The Sin Of Wages Part 2

In part one I described how parties  trading in individual currencies would need to rely on a record of credit worthiness in the form of a credit history. This would provide evidence of ability to pay but NOT a guarantee of payment. This is because an individual currency would be SOVEREIGN as all currencies are.

Monetary sovereignty means precisely only paying your debts if you want to. This is the definition of sovereignity. Any other definition is a fraud.

To issue money collectively it would be necessary to have a wealth creating authority backing up the currency. In modern capitalist states this role is fulfilled by government.

The risk factor in using any currency is expressed as a differential in price and ultimately as an exchange rate. For those who only have the value of their work to sell the exchange rate amounts to a hidden tax on labour every time you use any currency.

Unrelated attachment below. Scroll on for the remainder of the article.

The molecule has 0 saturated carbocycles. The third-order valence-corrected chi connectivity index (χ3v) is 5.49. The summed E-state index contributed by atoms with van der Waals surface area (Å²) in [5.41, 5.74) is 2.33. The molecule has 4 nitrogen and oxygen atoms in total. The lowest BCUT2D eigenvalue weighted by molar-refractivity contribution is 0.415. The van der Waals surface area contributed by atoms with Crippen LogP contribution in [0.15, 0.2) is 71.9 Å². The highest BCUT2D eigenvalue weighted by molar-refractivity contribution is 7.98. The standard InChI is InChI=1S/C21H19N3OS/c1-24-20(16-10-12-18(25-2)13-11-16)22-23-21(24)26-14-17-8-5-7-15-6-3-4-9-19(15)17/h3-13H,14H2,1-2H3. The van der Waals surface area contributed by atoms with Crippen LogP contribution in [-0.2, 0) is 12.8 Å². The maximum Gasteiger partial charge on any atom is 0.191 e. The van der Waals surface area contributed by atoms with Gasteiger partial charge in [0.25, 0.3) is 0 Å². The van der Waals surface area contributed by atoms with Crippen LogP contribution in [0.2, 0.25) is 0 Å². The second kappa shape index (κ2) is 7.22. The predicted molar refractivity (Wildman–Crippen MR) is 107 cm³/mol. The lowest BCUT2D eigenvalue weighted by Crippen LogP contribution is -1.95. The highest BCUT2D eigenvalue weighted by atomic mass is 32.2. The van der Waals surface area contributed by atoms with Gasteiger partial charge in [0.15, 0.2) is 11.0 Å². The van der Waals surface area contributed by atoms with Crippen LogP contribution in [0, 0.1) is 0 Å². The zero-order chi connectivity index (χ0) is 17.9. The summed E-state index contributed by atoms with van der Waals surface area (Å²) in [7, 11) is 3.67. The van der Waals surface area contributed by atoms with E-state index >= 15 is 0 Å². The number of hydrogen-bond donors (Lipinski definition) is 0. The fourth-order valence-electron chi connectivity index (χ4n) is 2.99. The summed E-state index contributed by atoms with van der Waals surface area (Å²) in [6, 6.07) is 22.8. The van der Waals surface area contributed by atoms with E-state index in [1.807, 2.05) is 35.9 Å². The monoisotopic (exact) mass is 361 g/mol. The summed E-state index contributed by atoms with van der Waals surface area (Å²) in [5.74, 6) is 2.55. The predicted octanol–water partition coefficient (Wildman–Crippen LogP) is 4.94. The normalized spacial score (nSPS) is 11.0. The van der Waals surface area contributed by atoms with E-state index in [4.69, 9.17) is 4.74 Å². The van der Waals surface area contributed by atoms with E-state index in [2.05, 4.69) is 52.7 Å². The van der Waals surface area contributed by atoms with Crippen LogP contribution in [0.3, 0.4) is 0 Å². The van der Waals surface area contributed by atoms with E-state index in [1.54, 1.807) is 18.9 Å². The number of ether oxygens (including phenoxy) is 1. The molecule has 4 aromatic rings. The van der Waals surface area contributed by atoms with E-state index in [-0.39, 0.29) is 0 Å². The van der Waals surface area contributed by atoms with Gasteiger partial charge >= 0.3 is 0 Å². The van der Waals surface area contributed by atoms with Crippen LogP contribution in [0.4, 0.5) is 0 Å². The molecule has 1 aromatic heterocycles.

There would be no hidden tax in a personal currency- You cannot tax yourself!

Collective money issued by a group rather than an individual pools the individual risk factors involved in using in that currency. Someone who is dealing with a national currency no longer has to concern himself with the individuals ability to pay but a nations ability to pay.  If a person holds a national note in his hand he proves his earning capacity ‘up front’ by virtue of possessing the note.

The value of a currency increases as the credits it obtains and trades in are successfully paid off. This results in a virtuous circle. This increase in value is expressed as a discount value and a use value. Everyone who uses a currency benefits from these discounts (collective purchase of credit).